E3 2010 has come and gone. The show dazzled, with big players Sony and Microsoft demonstrating new motion-sensing games and accessories. Nintendo displayed new games in established franchises and allowed attendees a chance to get hands-on with the forthcoming Nintendo 3DS. With all these new devices, it's hard to know what the best things were at E3. Here are my picks for the best of the show.
This was the best item at the show, in my opinion. News had been leaked previously that Nintendo was going to debut a 3D handheld at E3, and this was the first opportunity for people to get their hands on it. Amazingly, the 3D effects are achieved without the use of bulky glasses. One merely needs to look at the screen straight on. There were no playable demos, but there were videos of upcoming games such as a new Metal Gear, Mario Kart, Resident Evil, Kingdom Hearts, and even Kid Icarus. There was a 3D Disney movie as well, leading me to believe that the system will also be used as a 3D movie player. The 3DS even includes two camera lenses on the outside for taking 3D pictures. All in all, it was a great device, and I cannot wait to see it in stores.
Playstation 3 in 3D
Three-dimensional gaming is something that gamers have been wanting for years. Fully 3D games in high-definition are finally here. Sony demonstrated the Playstation 3 running 3D games on 3D televisions. The games, which included Wipeout HD and Super Stardust HD looked great, with bright colors and eye-popping 3D. The only catch is that it is necessary to buy a new television that is 3D-capable.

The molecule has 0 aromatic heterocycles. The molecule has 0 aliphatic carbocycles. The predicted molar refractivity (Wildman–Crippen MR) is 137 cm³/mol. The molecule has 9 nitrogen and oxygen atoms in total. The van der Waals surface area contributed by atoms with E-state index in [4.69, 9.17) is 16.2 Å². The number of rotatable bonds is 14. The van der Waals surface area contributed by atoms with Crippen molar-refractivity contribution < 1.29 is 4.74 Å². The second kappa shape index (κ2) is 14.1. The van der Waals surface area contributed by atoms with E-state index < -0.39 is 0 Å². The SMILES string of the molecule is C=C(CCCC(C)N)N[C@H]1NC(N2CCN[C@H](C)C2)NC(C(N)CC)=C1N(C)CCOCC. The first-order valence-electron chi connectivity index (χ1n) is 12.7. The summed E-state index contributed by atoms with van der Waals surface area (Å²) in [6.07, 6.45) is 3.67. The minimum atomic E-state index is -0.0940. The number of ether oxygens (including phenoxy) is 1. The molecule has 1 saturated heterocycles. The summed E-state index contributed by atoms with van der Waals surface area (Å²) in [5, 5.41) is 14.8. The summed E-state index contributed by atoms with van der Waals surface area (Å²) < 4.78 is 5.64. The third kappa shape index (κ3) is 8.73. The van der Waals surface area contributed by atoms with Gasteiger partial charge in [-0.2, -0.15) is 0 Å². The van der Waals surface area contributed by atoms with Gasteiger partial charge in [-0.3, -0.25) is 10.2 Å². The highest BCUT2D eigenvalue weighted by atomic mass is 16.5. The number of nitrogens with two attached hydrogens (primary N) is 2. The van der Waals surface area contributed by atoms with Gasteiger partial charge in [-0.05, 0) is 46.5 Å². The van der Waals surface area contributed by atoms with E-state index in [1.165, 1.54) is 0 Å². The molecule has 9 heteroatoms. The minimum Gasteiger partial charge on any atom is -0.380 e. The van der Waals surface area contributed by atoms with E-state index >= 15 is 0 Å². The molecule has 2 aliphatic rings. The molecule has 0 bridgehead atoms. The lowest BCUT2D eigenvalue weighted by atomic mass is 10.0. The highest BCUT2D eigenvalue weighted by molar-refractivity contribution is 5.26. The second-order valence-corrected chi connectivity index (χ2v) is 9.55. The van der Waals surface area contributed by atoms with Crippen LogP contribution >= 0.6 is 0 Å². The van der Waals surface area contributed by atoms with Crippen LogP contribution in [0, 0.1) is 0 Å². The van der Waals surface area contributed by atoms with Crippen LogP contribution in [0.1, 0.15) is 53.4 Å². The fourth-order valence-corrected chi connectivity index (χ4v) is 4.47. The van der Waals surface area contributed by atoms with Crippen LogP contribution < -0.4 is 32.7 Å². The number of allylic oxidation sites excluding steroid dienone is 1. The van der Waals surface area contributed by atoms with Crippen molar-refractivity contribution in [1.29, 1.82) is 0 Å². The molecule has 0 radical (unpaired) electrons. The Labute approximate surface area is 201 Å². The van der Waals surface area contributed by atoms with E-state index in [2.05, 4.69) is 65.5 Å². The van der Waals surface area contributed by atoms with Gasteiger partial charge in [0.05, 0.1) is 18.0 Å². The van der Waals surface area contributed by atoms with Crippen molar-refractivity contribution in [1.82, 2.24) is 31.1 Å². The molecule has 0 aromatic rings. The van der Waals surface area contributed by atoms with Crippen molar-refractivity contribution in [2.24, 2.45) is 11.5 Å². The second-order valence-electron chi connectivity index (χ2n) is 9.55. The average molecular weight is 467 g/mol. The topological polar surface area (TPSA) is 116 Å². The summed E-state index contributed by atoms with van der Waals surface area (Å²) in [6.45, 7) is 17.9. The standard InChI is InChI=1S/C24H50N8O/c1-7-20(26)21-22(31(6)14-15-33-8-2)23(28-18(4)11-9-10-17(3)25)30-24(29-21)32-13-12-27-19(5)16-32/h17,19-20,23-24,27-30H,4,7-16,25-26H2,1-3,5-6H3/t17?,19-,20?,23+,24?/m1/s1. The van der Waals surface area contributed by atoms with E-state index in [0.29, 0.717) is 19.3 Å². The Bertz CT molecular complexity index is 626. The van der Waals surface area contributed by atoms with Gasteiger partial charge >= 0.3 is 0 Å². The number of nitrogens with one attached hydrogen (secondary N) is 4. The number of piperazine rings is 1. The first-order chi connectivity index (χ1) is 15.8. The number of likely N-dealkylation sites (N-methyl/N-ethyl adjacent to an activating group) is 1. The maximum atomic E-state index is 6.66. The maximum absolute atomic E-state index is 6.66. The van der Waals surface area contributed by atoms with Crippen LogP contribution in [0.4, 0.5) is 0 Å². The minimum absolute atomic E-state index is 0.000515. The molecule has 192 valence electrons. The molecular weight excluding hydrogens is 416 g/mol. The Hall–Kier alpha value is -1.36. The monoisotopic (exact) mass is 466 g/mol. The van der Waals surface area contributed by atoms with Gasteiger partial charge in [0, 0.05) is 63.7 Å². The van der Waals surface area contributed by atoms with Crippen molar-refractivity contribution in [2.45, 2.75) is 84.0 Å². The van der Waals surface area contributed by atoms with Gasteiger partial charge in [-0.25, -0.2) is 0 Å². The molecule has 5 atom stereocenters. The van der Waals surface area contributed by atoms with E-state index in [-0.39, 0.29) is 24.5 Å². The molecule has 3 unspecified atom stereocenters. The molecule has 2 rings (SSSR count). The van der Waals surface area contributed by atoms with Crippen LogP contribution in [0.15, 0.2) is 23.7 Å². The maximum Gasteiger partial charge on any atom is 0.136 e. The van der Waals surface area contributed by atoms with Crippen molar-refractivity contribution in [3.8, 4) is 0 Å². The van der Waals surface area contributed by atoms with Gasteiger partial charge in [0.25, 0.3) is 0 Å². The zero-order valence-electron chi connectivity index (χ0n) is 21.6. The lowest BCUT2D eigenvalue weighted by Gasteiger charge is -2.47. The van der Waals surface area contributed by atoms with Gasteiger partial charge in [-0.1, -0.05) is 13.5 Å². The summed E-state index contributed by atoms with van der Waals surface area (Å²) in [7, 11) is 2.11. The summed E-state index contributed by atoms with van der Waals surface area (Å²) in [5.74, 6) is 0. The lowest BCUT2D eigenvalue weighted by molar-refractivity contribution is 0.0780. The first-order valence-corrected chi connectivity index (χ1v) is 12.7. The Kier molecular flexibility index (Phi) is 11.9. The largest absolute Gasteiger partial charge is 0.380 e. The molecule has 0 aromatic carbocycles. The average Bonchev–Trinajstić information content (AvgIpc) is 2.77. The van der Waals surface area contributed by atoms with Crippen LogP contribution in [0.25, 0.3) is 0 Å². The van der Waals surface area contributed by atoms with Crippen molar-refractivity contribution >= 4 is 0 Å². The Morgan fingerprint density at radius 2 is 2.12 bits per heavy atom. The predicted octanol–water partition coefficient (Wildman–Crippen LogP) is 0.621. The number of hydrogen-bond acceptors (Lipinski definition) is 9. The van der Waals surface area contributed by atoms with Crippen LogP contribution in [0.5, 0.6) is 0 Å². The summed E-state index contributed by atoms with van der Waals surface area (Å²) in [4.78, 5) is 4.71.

Splatterhouse, by Namco Bandai, is by far the bloodiest video game I have ever seen. The main character is Rick, a hulking brute of a man wearing a mask. The playable demo featured a level taking part inside a slaughterhouse, where Rick must drain the blood from enemies in order to solve puzzles. The game will feature an experience and progression system in which Rick learns more powerful attacks. It remains to be seen whether Splatterhouse will do well, or drown in its own buckets of blood.
Disclosure: Aaron works as a quality assurance tester for Activision Blizzard, which was one of the participants in the show.